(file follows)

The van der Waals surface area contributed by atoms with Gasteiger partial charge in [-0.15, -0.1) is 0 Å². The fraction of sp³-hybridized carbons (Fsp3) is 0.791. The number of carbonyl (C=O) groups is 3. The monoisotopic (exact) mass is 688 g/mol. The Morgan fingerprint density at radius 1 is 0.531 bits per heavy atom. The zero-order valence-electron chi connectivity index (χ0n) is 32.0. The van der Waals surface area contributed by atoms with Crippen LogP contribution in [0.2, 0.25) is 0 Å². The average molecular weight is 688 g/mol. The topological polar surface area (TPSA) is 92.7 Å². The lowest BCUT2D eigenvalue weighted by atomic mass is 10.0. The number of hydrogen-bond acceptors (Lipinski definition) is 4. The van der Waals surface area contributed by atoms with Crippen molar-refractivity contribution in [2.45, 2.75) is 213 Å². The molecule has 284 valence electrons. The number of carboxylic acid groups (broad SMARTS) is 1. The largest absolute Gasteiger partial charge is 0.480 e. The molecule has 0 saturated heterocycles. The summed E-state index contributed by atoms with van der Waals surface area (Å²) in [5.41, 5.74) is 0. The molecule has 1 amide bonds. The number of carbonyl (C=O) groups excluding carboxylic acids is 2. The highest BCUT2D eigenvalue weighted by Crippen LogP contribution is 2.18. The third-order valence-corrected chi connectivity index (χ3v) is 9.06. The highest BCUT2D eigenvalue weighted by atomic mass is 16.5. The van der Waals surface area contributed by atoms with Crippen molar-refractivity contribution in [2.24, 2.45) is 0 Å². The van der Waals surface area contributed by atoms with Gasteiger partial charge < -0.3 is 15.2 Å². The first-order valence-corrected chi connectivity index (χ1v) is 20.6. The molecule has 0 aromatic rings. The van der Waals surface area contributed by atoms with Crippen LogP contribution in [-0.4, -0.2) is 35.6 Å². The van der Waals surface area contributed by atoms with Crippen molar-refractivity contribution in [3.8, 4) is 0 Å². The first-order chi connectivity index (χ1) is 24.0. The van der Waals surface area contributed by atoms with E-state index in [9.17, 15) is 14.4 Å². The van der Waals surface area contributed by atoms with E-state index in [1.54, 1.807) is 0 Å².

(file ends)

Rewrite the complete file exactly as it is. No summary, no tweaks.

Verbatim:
The van der Waals surface area contributed by atoms with Gasteiger partial charge in [-0.15, -0.1) is 0 Å². The fraction of sp³-hybridized carbons (Fsp3) is 0.791. The number of carbonyl (C=O) groups is 3. The monoisotopic (exact) mass is 688 g/mol. The Morgan fingerprint density at radius 1 is 0.531 bits per heavy atom. The zero-order valence-electron chi connectivity index (χ0n) is 32.0. The van der Waals surface area contributed by atoms with Crippen LogP contribution in [0.2, 0.25) is 0 Å². The average molecular weight is 688 g/mol. The topological polar surface area (TPSA) is 92.7 Å². The lowest BCUT2D eigenvalue weighted by atomic mass is 10.0. The number of hydrogen-bond acceptors (Lipinski definition) is 4. The van der Waals surface area contributed by atoms with Crippen molar-refractivity contribution in [2.45, 2.75) is 213 Å². The molecule has 284 valence electrons. The number of carboxylic acid groups (broad SMARTS) is 1. The largest absolute Gasteiger partial charge is 0.480 e. The molecule has 0 saturated heterocycles. The summed E-state index contributed by atoms with van der Waals surface area (Å²) in [5.41, 5.74) is 0. The molecule has 1 amide bonds. The number of carbonyl (C=O) groups excluding carboxylic acids is 2. The highest BCUT2D eigenvalue weighted by Crippen LogP contribution is 2.18. The third-order valence-corrected chi connectivity index (χ3v) is 9.06. The highest BCUT2D eigenvalue weighted by atomic mass is 16.5. The van der Waals surface area contributed by atoms with Crippen molar-refractivity contribution in [2.24, 2.45) is 0 Å². The van der Waals surface area contributed by atoms with Gasteiger partial charge < -0.3 is 15.2 Å². The first-order valence-corrected chi connectivity index (χ1v) is 20.6. The molecule has 0 aromatic rings. The van der Waals surface area contributed by atoms with Crippen LogP contribution in [-0.4, -0.2) is 35.6 Å². The van der Waals surface area contributed by atoms with Crippen molar-refractivity contribution in [3.8, 4) is 0 Å². The first-order chi connectivity index (χ1) is 24.0. The van der Waals surface area contributed by atoms with E-state index in [9.17, 15) is 14.4 Å². The van der Waals surface area contributed by atoms with E-state index in [1.54, 1.807) is 0 Å².